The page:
In 2011, 2.3 million in the United States aged 12 or older sought treatment for illicit drug or alcohol use at a treatment facility, according to SAMHSA, our nation’s Substance Abuse and Mental Health Services Administration. Add to that number those who did not seek or could not afford treatment and the number of adults struggling with addition is much higher.
Marijuana dependence is part of this equation; in fact, marijuana dependence in this country is twice as prevalent as any other illicit psychoactive drug. For the year 2011, 4.2 million Americans suffered from marijuana abuse or dependence. That’s almost two thirds the population of the state of Arizona.
The national treatment admission rate for marijuana dependence is also on the rise, at 21% higher in 2010 than in 2000. The average age of admission for drug dependence in 2010 was 25 years old; in 2011, more than two thirds were male. In Arizona for 2010, treatment admissions for marijuana exceeded all others substances except alcohol, surpassing admissions for methamphetamine in 2009.
As we strive for global competitiveness and lament the performance of our school children compared to their international peers, it is time to face the truth about pot. Regular marijuana use jeopardizes a young person’s chances of success—in school and in life.
The National Institute of Drug Abuse warns us that habitual teen marijuana use is linked to a significant decrease in IQ, 7 to 8 points; school drop-out and failure; other drug use; and mental health problems. This cannot be ignored. A loss of 8 IQ points is titanic, dropping a person of average intelligence into the lowest third of the intelligence range.
Nationally, 1 in 15 high school seniors use pot on a regular basis. The Arizona Youth Survey for 2012 reports more than 1 in 5 of Arizona’s high school seniors used pot in the last 30 days, and a 14.4% cumulative increase in past 30-day use between 2008 and 2012 for grades 8, 10 and 12.
Given the increases we are seeing in marijuana use among our teens, it is more crucial than ever to challenge the impression many of them have that marijuana is a benign, unfairly demonized substance.
When I see public opinion swaying toward legalization of marijuana, I scratch my head. Why would we legalize a substance to which so many people in this country, particularly our young adults, are already addicted? 1 in 11 users of marijuana will become addicted. For those who start smoking pot as teens, the addiction rate is higher – 1 in 6; and for those who smoke it daily, as many as 1 in every 2 will develop marijuana dependence.
Unlike methamphetamine, heroin, and the recent scourge of bath salts and spice, the harm caused by marijuana is not immediately apparent. Users of marijuana don’t typically experience a life-threatening overdose, or deteriorate into the gaunt and ravaged images of meth users. Rather, marijuana starts the user on a downward life trajectory, affecting IQ and cognitive development, mental health, education attainment, delinquency and social growth. Cognitive ability that declines slowly over a span of months or years is not the kind of harm that young people are easily able to identify nor is it the type of news that garners headlines.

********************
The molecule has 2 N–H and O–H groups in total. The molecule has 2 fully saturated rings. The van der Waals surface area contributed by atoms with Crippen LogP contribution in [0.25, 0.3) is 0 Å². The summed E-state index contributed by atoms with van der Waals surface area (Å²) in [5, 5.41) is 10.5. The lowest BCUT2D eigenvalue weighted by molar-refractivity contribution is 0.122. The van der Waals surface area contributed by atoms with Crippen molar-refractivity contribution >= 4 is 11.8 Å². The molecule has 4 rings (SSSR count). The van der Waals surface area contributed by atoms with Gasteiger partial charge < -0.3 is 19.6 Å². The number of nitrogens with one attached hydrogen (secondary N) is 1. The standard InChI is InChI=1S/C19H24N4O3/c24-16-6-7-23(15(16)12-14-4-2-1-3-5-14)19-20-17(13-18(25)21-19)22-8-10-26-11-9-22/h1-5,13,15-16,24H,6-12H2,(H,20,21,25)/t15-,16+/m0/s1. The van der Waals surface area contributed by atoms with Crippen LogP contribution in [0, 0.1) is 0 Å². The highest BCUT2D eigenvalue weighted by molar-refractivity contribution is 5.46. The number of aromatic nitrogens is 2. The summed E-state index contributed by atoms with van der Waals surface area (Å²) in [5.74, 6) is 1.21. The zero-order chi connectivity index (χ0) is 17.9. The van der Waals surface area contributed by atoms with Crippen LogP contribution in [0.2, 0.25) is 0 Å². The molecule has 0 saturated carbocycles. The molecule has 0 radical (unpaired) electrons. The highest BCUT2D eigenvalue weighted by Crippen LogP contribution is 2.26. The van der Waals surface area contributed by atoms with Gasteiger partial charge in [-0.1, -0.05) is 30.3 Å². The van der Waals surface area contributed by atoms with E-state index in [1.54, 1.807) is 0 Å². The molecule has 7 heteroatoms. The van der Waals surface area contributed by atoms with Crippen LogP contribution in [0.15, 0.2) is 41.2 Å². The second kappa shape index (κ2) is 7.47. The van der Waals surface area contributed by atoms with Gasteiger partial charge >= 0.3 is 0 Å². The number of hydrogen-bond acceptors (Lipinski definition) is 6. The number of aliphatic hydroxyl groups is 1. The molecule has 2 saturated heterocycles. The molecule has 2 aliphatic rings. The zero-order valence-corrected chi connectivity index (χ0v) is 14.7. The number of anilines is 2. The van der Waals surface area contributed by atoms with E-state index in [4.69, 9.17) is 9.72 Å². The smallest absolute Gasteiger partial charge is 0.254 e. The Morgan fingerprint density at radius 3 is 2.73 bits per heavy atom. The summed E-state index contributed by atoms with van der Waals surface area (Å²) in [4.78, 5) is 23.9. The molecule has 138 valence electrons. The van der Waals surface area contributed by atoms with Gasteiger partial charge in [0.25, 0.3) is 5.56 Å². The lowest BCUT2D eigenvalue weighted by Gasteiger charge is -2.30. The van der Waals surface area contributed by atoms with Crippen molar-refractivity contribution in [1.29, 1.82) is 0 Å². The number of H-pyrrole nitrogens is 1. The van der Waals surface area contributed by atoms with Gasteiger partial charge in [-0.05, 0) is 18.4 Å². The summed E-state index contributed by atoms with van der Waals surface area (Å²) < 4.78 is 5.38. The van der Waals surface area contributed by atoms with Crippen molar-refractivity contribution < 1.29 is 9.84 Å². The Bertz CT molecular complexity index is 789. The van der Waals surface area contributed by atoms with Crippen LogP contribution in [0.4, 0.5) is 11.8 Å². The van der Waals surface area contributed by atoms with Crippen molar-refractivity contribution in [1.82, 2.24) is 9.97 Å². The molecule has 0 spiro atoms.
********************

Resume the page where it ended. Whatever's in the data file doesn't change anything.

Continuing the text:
I am at the forefront of substance abuse issues because I see the harm – I see the child abuse inflicted by the neglectful pot-smoking parent; I see the traffic fatalities by the driver impaired due to marijuana; and I see the more subtle signs of destruction – the growing number of young adults, primarily male, addicted to marijuana. How sad it is to see bright young people lose their ambition, focus and drive, slipping instead into the grips of a drug that subtly changes life’s course from healthy and promising to lost dreams and low achievement. Gloom descends upon me when concerned parents share their stories of their pot-using teen falling behind in school while insisting that marijuana is harmless because it is “medicine.”
Withdrawal from marijuana addiction, as the body relearns to function without the benefit of artificial stimulation of the brain, is characterized by the same symptoms as other drugs – cravings, irritability, low self-confidence, despondency, depression, and suicidal thoughts. The good news is that recovery is possible.
Parents ask me what they can do. Here is my best answer: as adults, we have the obligation to do a better job creating a safe environment within which our kids can succeed. Educate our youth and the voting public about the value of their brains and the damage that marijuana inflicts.
We clearly face an uphill battle getting this message across. The legalization movement across the country and the pressure to ease restrictions on pot increases teens’ access and influences their perception that marijuana is safe. We can’t sit passively by and watch this slow decline.
Marijuana harmless? Think Again.
Sheila Polk is the Yavapai County Attorney and Co-Chair of MATForce, the Yavapai County Substance Abuse Coalition